Britain brings down the curtain on 47 years of European Union membership on Friday with little in the way of official ceremony to mark the historic moment.
Some 1,317 days after the 2016 referendum vote to Leave, the formal departure from the 28-nation bloc will take place at 11pm UK time – midnight in Brussels.
Boris Johnson, who served as the figurehead of the Vote Leave campaign and last Friday signed the withdrawal treaty after its passage through parliament, said the day would signal “the dawn of a new era”.
But Labour leader Jeremy Corbyn said that the country stood at “a crossroads” with many of the most important decisions about its future relations with the EU and the wider world yet to be made.
And Nicola Sturgeon, the Scottish first minister, is expected to say that Scotland is being taken out of the EU against the wishes of the “overwhelming majority” of its people, in a speech setting out the next steps in her battle for an independence referendum.
Downing Street made clear the prime minister will not be making any public appearance to celebrate the moment of withdrawal.
After chairing cabinet in Sunderland – the city whose vote for Brexit was the first sign of Leave’s victory on referendum night – the prime minister will return to London to attend an evening reception with staff behind closed doors.
A light display beamed onto the frontage of No 10 will be visible only to a few journalists and security staff inside the black gates of Downing Street.
And a pre-recorded video message risked going unseen by TV viewers, due to a spat with broadcasters who objected to No 10’s insistence of filming the footage itself rather than following the normal practice of inviting in a pool camera from one of the television companies.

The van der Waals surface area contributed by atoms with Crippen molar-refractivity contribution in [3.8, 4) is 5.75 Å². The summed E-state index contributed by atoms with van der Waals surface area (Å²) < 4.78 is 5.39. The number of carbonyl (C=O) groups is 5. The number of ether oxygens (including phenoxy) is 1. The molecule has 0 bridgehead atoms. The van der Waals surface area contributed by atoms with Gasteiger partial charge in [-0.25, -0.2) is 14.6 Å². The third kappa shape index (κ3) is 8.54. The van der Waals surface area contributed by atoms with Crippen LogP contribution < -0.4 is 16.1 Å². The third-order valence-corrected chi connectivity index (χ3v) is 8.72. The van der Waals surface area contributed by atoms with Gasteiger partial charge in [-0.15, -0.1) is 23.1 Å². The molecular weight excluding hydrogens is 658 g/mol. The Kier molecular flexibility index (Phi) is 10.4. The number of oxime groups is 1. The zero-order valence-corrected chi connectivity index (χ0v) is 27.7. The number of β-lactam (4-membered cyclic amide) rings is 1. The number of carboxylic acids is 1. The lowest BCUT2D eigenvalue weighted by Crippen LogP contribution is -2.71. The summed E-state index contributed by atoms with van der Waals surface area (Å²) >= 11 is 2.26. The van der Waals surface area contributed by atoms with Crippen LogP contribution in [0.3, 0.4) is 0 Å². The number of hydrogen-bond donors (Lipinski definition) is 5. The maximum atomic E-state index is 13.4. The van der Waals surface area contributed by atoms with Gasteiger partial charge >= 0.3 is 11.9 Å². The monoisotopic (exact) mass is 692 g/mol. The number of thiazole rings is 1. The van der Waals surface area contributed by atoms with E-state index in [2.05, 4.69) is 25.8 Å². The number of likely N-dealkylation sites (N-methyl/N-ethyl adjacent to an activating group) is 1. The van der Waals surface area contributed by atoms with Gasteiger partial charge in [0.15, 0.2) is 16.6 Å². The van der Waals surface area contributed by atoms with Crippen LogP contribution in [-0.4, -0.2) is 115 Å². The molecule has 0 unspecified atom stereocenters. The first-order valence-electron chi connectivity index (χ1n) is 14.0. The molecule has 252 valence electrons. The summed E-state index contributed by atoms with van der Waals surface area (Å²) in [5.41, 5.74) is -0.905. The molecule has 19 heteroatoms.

Supporters of Brexit will welcome the accomplishment of their long-cherished goal with a rally in Parliament Square, where they are promised speeches from Nigel Farage and Anne Widdecombe as well as patriotic songs.
But there will be no chimes from Big Ben, no fireworks and no alcohol allowed on an evening forecast to be chilly and damp.
Following the ratification of Mr Johnson’s withdrawal agreement by parliaments in Westminster and Brussels, the UK is required to hand over more than £30bn to settle liabilities, guarantee rights to EU expats living in Britain and establish a customs border down the Irish Sea. It will lose all representation in EU decision-making institutions, but will remain subject to EU rules during a transition period lasting until the end of December.
The Department for Exiting the EU will cease to exist at 11pm on Friday, with staff redistributed to ministries across Whitehall. But members of the public are not expected to notice any immediate change to everyday life while the transition takes place.
The UK then faces a tight schedule to secure a new trade agreement with the remaining EU members by New Year’s Eve or face a potentially damaging no-deal crash-out on World Trade Organisation terms. With Brussels yet to draw up a mandate for negotiations, talks are not expected to begin until March, with agreement on fisheries and financial services needed by July.